First Custom Development Website Project
As the first professional project manager at a small web development company, I was aware that I would immediately be jumping into the deep end — simultaneously fulfilling the duties of the project manager for client requests, helping the team improve internal processes, and creating my own onboarding process.
My first custom website development project was with a custom sign company. I was provided a contract with vague development requirements and a Google doc with a few design notes. The client had participated in conversations with the sales representative and the previous project manager, but the designer didn’t feel he had enough information to get started.
I asked the client if they would be willing and interested in doing another discovery session with me and the designer together so that they could be comfortable in the knowledge that we heard exactly what they were hoping for. They were game and had some really specific ideas that had not previously been documented.
From this meeting, a gorgeous design was created that addressed every one of their custom requests. I followed internal procedures and emailed the design to the client for their feedback. One by one, the client asked to remove every specific design element they had requested. While the client ended up happy with the end result, the project went over budget and past the anticipated timeline.
This project still stands as my favorite failure because it taught me that, no matter how well you believe you’ve fulfilled a client’s requests, it doesn’t matter if the client doesn’t remember what they asked for. And that was the birth of a non-negotiable step of presenting the “first look” with a “design justification” – where I tied each element on the screen to their specific requests. This new step:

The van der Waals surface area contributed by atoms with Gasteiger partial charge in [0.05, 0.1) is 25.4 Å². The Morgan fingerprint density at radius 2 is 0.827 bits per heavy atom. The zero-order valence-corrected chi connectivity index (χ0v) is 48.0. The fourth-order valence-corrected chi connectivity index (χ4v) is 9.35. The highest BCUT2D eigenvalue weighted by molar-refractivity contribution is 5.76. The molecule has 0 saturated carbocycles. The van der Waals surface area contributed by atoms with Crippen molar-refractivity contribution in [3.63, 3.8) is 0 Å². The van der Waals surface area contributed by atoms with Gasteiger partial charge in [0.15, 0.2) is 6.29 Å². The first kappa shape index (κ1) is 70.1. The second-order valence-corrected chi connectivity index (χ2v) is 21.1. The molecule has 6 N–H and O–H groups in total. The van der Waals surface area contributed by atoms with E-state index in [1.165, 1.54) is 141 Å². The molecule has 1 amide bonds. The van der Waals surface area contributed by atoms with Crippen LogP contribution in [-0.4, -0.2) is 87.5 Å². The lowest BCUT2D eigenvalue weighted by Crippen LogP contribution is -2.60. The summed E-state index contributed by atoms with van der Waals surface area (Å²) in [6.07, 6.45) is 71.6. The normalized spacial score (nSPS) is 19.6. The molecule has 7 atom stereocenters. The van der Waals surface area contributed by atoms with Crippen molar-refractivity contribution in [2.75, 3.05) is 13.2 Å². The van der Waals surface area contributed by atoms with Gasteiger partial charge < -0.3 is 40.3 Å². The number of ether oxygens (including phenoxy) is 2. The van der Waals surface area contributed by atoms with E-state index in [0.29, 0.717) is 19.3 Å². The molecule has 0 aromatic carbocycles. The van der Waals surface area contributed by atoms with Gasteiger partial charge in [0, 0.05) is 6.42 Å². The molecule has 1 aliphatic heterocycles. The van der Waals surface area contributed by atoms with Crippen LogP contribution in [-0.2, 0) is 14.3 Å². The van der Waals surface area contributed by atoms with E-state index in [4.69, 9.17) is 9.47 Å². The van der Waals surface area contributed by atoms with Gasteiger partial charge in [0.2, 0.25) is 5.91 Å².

- improved communication,
- significantly reduced the quantity of change requests, and
- shortened the time taken between initial design and launch.
Evolving Real Estate Website Project
My team’s sales rep landed a custom website project with a large regional real estate company that was also a top 10 advertiser with my employer’s parent company — so there was a lot more internal pressure for success than usual.
Once we got into the detailed design discovery, it became clear that the approved contract would not address the client’s true needs and that the project was more technical than I was comfortable discussing without a developer in the room.
After collaborating with my manager and development team, we agreed that we needed a full technical discovery with the client to better identify the true scope of the project.
Because of the foundation I established with the client from the beginning — and the honest, transparent communication we had around the initial budget issue — the client ended up trusting me with multiple add-ons that they had initially been hesitant to invest in.
In the end, the project took twice as long to implement as initially discussed, with a final budget four times the original contract, and the client was absolutely delighted that they had the website they had actually wanted all along.